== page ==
Med Students Press For "Healthy Homes" Bill

BOSTON, MA, USA – October 16, 2017: Massachusetts State House, an attraction frequently visited by numerous tourists

Photo: Getty Images

BOSTON (State House News Service) - Though housing may not seem like a health issue, students in white coats took to the State House halls on Wednesday to advocate for "healthy homes."

First and third year medical students in Baystate Health's Population-based Urban and Rural Community Health program (PURCH) at UMass Chan Medical School spoke with lawmakers, asking them to sign on to a Reps. Manny Cruz and Shirley Arriga and Sen. John Keenan bill (H 1307 / S 881) that would create a healthy homes program fund.

The fund would distribute grants and loans for residents to make home improvements related to health, such as deleading, improving indoor air quality, or removing carpets that collect dust and lead to increased asthma symptoms.

Incidents of lead poisoning and asthma-related hospitalizations are significantly higher in midsized post-industrial cities, where there are higher populations of low-income residents and people of color, according to the Massachusetts Association of Community Development Corporations.

"There's a lot of individuals out there who work hard day in and day out looking to purchase their first home or find a suitable, safe, quality affordable apartment for them and their loved ones. And right now, simply put, our housing stock doesn't cut it," Arriga said to the UMass Chan students before they went to lobby lawmakers.

Massachusetts has the second oldest housing stock in the nation, with a median home age of 54 years, said MACDC Executive Director Don Bianchi. Over 70 percent of Massachusetts housing was constructed before 1978, when lead paint was banned, he added.

Exposure to lead-based paint, especially for children, can cause brain, nerve and blood damage, behavioral health problems, learning disabilities, seizures, or death, according to the U.S. Department of Housing and Urban Development.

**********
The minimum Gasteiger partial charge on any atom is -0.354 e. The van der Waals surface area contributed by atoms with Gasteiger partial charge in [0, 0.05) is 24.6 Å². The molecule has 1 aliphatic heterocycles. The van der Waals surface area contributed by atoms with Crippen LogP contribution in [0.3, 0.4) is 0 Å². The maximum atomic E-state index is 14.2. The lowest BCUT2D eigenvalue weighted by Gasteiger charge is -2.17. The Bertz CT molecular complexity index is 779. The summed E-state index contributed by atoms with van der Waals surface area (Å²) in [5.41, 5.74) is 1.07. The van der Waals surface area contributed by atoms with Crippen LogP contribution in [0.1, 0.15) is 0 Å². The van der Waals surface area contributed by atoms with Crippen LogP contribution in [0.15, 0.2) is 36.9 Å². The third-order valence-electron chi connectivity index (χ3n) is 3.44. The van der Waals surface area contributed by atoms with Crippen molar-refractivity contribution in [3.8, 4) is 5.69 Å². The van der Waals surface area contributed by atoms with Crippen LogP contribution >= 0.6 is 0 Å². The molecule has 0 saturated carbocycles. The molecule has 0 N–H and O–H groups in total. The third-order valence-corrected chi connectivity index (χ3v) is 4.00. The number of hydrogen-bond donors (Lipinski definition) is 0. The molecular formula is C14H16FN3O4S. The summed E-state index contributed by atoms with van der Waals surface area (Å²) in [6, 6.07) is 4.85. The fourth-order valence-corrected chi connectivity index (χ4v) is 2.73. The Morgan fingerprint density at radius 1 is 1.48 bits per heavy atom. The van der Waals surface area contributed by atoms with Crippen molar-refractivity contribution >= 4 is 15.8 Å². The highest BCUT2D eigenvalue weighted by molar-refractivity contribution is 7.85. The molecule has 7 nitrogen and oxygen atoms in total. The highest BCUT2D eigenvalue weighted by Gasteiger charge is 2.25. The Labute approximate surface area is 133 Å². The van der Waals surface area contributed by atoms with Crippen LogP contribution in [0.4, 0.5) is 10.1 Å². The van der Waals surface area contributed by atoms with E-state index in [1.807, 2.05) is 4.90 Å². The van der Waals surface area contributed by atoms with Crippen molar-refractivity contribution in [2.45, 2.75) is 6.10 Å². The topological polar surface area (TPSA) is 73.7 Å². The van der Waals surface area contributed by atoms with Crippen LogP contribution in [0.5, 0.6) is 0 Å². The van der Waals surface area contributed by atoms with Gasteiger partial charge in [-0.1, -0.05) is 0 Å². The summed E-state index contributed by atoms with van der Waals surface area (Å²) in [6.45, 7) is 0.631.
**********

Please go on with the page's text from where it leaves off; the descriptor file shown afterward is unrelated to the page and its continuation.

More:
Arriga spoke about her experience purchasing a home in Chicopee, and discovering that the house she had planned to buy had lead paint in it.

"I have a little one, at the time she was one, and [the previous owner] said 'Just don't let your daughter touch the walls,'" Arriga said.

The healthy homes fund would be set up to receive dollars from federal and state government, quasi-government agencies, nonprofits, private organizations and individuals. Andrea Freeman, policy director of the Public Health Institute of Western Massachusetts, said it could be used to funnel money from civil settlements that have to do with violations of building health codes to people who need to make these repairs.

The focus of the fund would be on addressing lead paint, poor indoor air quality, removing asbestos, mold and pests, but would also divert funds to removing barriers for homeowners to install measures to improve energy or water efficiency, utilize renewable energy, and lower utility costs.

"Sometimes a patient isn't aware or fully educated on their own diagnosis -- they don't know what is triggering their asthma, they just come to the doctor and know that their medicine is now working. But when you go to their home, you'll notice mold in the bathroom ceiling, it's not properly ventilated, and the carpeting needs to be removed or replaced," Rozana Alequin, health homes coordinator at Revitalize CDC told the medical students.

Ryan Marano, a student at UMass Chan, said as a future-health care worker, advocating for the healthy homes bill is important because "we can only do so much supporting our patients inside the clinic."

"There's so much more to do to advocate for the health of our patients, and when we can, be a voice for our patients and lift them up," Marano said.

Written By Sam Drysdale/SHNS

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